• Asymmetry
  • Negative Space
  • Contrast

4 – A good pose conveys character.

  • Avoid cliches
  • Personality
  • The Mind is the Pilot

will-murai-tracer

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maxresdefault

 

 


Andrew Silke - Full 3d Training Courses

Andrew Silke, has set up some great courses on his website.

I encourage anyone studying with me at USC to sign up for a memebership and check out these sourses over the summer if you are at all interested in modeling, rigging or getting better at animation for next year!
Full 3d Training Courses By Andrew…
create3dcharacters.com/


OpenToonz

Animation software OpenToonz, which is used by many studios, most notably Japanese Studio Ghibli has been made open source and available for absolutely FREE! And you can also download the same tools that Studio Ghibli used for their process!

“With one announcement, the animation software game may have changed forever. Toonz, the software used by Studio Ghibli to produce films like The Tale of the Princess Kaguya, Howl’s Moving Castle, Ponyo and The Wind Rises, will be made free and open source to the animation community beginning March 26, 2016. The deal, which could have a potentially profound impact on the animation industry, was made possible after Japanese publisher Dwango acquired the Toonz software from Italian tech company Digital Video, which has been producing the animation package since 1993. Ghibli has been using Toonz since the production of Princess Mononoke, and the new OpenToonz is dubbed “Toonz Ghibli Edition” because of all the custom-features that Toonz has developed over the years for the legendary Japanese studio.  Atsushi Okui, executive imaging director at Studio Ghibli, explained that they initially chose Toonz back in 1995 “in order to continue producing theater-quality animation without additional stress,” and a desire for software that had “the ability to combine the hand-drawn animation with the digitally painted ones seamlessly.”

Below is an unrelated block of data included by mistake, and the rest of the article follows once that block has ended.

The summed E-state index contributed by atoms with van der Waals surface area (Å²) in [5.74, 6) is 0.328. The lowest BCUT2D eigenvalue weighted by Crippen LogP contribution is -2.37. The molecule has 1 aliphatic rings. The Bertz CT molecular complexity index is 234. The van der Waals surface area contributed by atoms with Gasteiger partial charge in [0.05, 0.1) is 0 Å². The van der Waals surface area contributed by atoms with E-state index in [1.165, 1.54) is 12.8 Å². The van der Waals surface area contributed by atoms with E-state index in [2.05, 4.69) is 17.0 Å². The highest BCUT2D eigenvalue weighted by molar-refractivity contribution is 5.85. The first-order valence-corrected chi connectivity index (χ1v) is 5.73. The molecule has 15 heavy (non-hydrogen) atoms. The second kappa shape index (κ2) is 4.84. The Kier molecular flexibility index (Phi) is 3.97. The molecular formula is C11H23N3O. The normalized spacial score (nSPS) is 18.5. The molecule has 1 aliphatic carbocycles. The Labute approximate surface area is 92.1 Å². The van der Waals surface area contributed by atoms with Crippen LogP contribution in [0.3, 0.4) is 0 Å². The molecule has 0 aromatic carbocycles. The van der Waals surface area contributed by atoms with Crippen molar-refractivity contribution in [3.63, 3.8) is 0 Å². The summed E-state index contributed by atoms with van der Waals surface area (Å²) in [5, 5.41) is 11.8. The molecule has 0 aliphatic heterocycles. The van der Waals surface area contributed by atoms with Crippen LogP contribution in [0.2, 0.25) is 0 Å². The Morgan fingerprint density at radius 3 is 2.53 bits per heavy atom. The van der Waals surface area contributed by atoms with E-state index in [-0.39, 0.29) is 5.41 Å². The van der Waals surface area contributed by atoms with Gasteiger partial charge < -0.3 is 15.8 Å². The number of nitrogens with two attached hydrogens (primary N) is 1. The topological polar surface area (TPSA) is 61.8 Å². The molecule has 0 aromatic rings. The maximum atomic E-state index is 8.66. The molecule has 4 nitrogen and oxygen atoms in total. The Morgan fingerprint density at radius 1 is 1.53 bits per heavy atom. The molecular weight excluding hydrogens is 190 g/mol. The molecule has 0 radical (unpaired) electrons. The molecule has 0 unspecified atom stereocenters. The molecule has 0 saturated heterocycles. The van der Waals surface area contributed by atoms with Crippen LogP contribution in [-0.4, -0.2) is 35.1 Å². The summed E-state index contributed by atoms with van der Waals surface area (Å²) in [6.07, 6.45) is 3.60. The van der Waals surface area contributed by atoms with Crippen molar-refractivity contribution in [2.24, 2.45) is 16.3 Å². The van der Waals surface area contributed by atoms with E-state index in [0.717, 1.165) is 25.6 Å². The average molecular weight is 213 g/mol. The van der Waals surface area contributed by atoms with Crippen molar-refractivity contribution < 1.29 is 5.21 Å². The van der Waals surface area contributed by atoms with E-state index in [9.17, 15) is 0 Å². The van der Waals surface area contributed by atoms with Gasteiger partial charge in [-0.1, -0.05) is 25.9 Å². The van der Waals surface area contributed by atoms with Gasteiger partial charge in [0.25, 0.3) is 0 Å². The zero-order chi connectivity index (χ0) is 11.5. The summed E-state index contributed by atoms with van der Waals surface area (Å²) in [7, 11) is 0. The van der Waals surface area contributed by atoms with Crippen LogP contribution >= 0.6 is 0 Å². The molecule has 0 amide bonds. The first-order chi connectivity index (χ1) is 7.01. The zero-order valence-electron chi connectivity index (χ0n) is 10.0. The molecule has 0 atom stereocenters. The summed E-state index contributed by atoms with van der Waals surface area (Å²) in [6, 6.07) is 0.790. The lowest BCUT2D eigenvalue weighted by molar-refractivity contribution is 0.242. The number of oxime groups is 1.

However, Toonz is not exclusive to Ghibli and is used by plenty of other studios, including Rough Draft, which produced Matt Groening’s Futurama with it, and Folimage, which used it for its recent feature, Phantom Boy.

Simon Hayes provides a peak into using Studio Ghibli’s OpenToonz Plastic software feature to create cutout 2D characters animated using bones and joints. OptenToonz plastic feature is similar to After Effects’ puppet pin tools, however, OptenToonz is a bones or joint based system that surpasses Ae’s rudimentary puppet pins. For one, a bone and joint system will inherently have a hierarchy to them, making them ideal for character rigging and animation. A skeletal system is also the foundation for more advanced systems such as constraints and IK (Inverse Kinematics). Here, Simon Hayes lays out the basics and steps for easily creating a 2D cutout character using the Plastic tool.